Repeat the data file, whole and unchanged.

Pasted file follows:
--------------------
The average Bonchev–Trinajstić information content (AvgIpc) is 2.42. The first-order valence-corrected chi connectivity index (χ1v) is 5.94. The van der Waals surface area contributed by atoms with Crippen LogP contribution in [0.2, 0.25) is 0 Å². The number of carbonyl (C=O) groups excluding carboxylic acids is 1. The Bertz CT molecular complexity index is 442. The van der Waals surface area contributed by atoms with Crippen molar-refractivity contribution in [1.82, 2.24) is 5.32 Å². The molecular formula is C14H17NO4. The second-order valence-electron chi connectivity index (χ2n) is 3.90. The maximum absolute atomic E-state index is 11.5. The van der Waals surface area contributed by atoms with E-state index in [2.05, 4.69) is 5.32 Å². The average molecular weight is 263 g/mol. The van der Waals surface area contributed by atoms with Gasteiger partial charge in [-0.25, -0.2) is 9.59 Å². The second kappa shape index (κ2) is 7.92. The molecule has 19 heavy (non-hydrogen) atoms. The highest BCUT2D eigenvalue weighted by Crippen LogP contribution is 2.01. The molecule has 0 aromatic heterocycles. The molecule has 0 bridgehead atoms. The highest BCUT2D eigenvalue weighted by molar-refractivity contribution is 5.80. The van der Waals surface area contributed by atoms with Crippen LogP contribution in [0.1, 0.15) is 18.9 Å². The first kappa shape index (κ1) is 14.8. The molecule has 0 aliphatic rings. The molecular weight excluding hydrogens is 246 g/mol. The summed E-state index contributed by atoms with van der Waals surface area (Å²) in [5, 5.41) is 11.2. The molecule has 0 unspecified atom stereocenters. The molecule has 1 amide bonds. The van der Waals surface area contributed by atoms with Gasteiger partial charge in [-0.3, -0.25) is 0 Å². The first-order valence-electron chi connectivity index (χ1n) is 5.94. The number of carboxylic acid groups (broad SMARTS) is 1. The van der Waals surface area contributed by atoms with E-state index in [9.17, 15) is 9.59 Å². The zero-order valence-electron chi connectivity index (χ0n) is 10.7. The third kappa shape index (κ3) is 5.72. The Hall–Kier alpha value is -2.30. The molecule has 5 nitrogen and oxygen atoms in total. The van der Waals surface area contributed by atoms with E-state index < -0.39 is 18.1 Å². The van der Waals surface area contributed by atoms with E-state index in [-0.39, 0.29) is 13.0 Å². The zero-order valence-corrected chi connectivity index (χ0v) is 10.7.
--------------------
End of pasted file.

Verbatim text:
The average Bonchev–Trinajstić information content (AvgIpc) is 2.42. The first-order valence-corrected chi connectivity index (χ1v) is 5.94. The van der Waals surface area contributed by atoms with Crippen LogP contribution in [0.2, 0.25) is 0 Å². The number of carbonyl (C=O) groups excluding carboxylic acids is 1. The Bertz CT molecular complexity index is 442. The van der Waals surface area contributed by atoms with Crippen molar-refractivity contribution in [1.82, 2.24) is 5.32 Å². The molecular formula is C14H17NO4. The second-order valence-electron chi connectivity index (χ2n) is 3.90. The maximum absolute atomic E-state index is 11.5. The van der Waals surface area contributed by atoms with E-state index in [2.05, 4.69) is 5.32 Å². The average molecular weight is 263 g/mol. The van der Waals surface area contributed by atoms with Gasteiger partial charge in [-0.25, -0.2) is 9.59 Å². The second kappa shape index (κ2) is 7.92. The molecule has 19 heavy (non-hydrogen) atoms. The highest BCUT2D eigenvalue weighted by Crippen LogP contribution is 2.01. The molecule has 0 aromatic heterocycles. The molecule has 0 bridgehead atoms. The highest BCUT2D eigenvalue weighted by molar-refractivity contribution is 5.80. The van der Waals surface area contributed by atoms with Crippen LogP contribution in [0.1, 0.15) is 18.9 Å². The first kappa shape index (κ1) is 14.8. The molecule has 0 aliphatic rings. The molecular weight excluding hydrogens is 246 g/mol. The summed E-state index contributed by atoms with van der Waals surface area (Å²) in [5, 5.41) is 11.2. The molecule has 0 unspecified atom stereocenters. The molecule has 1 amide bonds. The van der Waals surface area contributed by atoms with Gasteiger partial charge in [-0.3, -0.25) is 0 Å². The first-order valence-electron chi connectivity index (χ1n) is 5.94. The number of carboxylic acid groups (broad SMARTS) is 1. The van der Waals surface area contributed by atoms with E-state index in [9.17, 15) is 9.59 Å². The zero-order valence-electron chi connectivity index (χ0n) is 10.7. The third kappa shape index (κ3) is 5.72. The Hall–Kier alpha value is -2.30. The molecule has 5 nitrogen and oxygen atoms in total. The van der Waals surface area contributed by atoms with E-state index < -0.39 is 18.1 Å². The van der Waals surface area contributed by atoms with E-state index in [-0.39, 0.29) is 13.0 Å². The zero-order valence-corrected chi connectivity index (χ0v) is 10.7.